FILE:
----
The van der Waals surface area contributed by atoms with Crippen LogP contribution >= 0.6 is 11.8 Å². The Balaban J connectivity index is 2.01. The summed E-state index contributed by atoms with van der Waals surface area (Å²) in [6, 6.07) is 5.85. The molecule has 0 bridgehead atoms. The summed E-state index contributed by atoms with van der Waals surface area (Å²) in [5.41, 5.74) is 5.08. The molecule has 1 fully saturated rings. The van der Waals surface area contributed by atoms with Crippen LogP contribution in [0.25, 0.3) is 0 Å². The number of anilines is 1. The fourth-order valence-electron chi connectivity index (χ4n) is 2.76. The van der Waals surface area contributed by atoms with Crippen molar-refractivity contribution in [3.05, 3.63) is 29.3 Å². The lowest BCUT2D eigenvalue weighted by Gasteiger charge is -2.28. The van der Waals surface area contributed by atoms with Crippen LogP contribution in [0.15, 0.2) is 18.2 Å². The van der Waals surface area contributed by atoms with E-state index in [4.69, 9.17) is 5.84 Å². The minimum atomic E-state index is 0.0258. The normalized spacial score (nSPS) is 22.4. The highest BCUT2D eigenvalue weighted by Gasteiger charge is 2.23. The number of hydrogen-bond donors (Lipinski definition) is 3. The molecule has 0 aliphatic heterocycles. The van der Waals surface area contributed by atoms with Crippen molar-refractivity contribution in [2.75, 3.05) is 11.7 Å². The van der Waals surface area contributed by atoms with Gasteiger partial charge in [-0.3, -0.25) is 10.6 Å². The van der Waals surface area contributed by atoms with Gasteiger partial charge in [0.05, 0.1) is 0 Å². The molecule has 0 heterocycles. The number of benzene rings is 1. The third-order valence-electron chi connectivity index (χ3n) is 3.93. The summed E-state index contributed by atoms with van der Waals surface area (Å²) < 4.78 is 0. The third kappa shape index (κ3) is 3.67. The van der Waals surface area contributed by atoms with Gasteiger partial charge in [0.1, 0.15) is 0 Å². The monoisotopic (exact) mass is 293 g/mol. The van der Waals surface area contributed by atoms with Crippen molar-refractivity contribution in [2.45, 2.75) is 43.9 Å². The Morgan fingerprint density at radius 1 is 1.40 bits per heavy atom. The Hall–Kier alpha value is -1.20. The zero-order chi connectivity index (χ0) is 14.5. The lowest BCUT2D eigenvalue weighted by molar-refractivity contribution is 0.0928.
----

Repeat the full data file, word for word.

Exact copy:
The van der Waals surface area contributed by atoms with Crippen LogP contribution >= 0.6 is 11.8 Å². The Balaban J connectivity index is 2.01. The summed E-state index contributed by atoms with van der Waals surface area (Å²) in [6, 6.07) is 5.85. The molecule has 0 bridgehead atoms. The summed E-state index contributed by atoms with van der Waals surface area (Å²) in [5.41, 5.74) is 5.08. The molecule has 1 fully saturated rings. The van der Waals surface area contributed by atoms with Crippen LogP contribution in [0.25, 0.3) is 0 Å². The number of anilines is 1. The fourth-order valence-electron chi connectivity index (χ4n) is 2.76. The van der Waals surface area contributed by atoms with Crippen molar-refractivity contribution in [3.05, 3.63) is 29.3 Å². The lowest BCUT2D eigenvalue weighted by Gasteiger charge is -2.28. The van der Waals surface area contributed by atoms with Crippen LogP contribution in [0.15, 0.2) is 18.2 Å². The van der Waals surface area contributed by atoms with E-state index in [4.69, 9.17) is 5.84 Å². The minimum atomic E-state index is 0.0258. The normalized spacial score (nSPS) is 22.4. The highest BCUT2D eigenvalue weighted by Gasteiger charge is 2.23. The number of hydrogen-bond donors (Lipinski definition) is 3. The molecule has 0 aliphatic heterocycles. The van der Waals surface area contributed by atoms with Crippen molar-refractivity contribution in [2.75, 3.05) is 11.7 Å². The van der Waals surface area contributed by atoms with Gasteiger partial charge in [-0.3, -0.25) is 10.6 Å². The van der Waals surface area contributed by atoms with Gasteiger partial charge in [0.05, 0.1) is 0 Å². The molecule has 0 heterocycles. The number of benzene rings is 1. The third-order valence-electron chi connectivity index (χ3n) is 3.93. The summed E-state index contributed by atoms with van der Waals surface area (Å²) < 4.78 is 0. The third kappa shape index (κ3) is 3.67. The van der Waals surface area contributed by atoms with Gasteiger partial charge in [0.1, 0.15) is 0 Å². The monoisotopic (exact) mass is 293 g/mol. The van der Waals surface area contributed by atoms with Crippen molar-refractivity contribution in [2.45, 2.75) is 43.9 Å². The Morgan fingerprint density at radius 1 is 1.40 bits per heavy atom. The Hall–Kier alpha value is -1.20. The zero-order chi connectivity index (χ0) is 14.5. The lowest BCUT2D eigenvalue weighted by molar-refractivity contribution is 0.0928.